Bright and early with a 9am start, despite the excellent conference reception at the Vienna City Hall the previous night. I provide a generic night-time image of the gothic towers, and not a photo of the delegates, particularly in the light of Diane Rowland's presentation on photography and privacy! Speeches were given by the organiser, the chair of BILETA, and an Austrian member of parliament - welcoming us to the city.
Chairing this final session and blogging has been a challenge, but the last e-learning session was of interest as the speakers brought a wider dimension of e-learning in schools. Bernhard Racz from the EU Network of Innovative Schools spoke about the increasing need for ICT skills across all age ranges. Their e-skills week promotes not only the use of technology, but also the sharing and repurposing of materials across Europe. This has constraints - firstly Bernhard noted the differences between copyright, but also the language barriers makes sharing less straighforward. Termed TravelWell Learning Objects, the website defines and lists criteria for learing objects that 'travel well' and have value to an international audience.
The second speaker, Christian Dorninger from the Austrian Ministry of Education, also emphasised the point that the current generation of 'digital natives' expect technology in the classroom as it is used extensively in life in general. Decreasing costs are allowing students to have laptops in schools but pedagogic approaches to teaching require some changes to make best use of the hardware and software. Certification was also discussed to ensure general levels of competence, for example the European Computer Driving Licence (ECDL). Chrisian also spoke about community learning platforms, the use of Moodle and also simulations, which clearly resonates with many of the BILETA e-learning papers for law and higher education.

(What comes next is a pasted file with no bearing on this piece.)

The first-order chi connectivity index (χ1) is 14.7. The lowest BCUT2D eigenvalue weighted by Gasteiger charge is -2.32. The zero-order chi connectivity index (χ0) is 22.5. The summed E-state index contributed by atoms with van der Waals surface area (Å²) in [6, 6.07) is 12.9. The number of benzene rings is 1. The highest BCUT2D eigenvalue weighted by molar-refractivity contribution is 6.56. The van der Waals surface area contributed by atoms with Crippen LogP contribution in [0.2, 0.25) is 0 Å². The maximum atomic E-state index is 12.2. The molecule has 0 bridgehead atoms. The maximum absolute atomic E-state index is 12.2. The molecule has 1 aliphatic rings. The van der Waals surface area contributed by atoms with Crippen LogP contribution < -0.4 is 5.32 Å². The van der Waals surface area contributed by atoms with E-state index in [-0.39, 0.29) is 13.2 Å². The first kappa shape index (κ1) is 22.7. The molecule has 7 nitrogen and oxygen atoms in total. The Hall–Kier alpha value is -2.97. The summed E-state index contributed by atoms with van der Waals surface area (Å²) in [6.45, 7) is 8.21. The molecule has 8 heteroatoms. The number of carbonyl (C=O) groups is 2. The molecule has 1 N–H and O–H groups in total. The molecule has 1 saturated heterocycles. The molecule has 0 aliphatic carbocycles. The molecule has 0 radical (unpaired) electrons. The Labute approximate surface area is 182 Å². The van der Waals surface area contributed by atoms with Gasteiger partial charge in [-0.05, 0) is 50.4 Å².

Gerald Futscheck, also president of the Austrian Computing Society (conference host), gave the third paper that furthered the discussion of certification, ECDL, etc. but also about more advanced requirements for those who wish to learin in depth, perhaps to create a more professional website or provide goods/services online. Gerald looked to the benefits of IT certificates for society as a whole (information society) as well as for the particular graduates who undertake the tests for higher levels of knowledge and for job mobility. Questions from the audience brought about discussion of a possible economic divide as the system in Austria does provide free certification for students (as it provides free education), but cannot provide the laptops or software licenses.
The fourth speaker, Thomas Menzel also from the Austrian Ministry of Education, furthered the discussion of Christian Dorninger regarding centralised IT services in Austria. The IT department within the ministry (smaller than that of the University of Vienna) provides e-learning tools to schools through various webites such as bildung.at. This paricular website allows teachers to browse for subject-specific materials for various levels of education and import these resources directly into their VLE for the school students.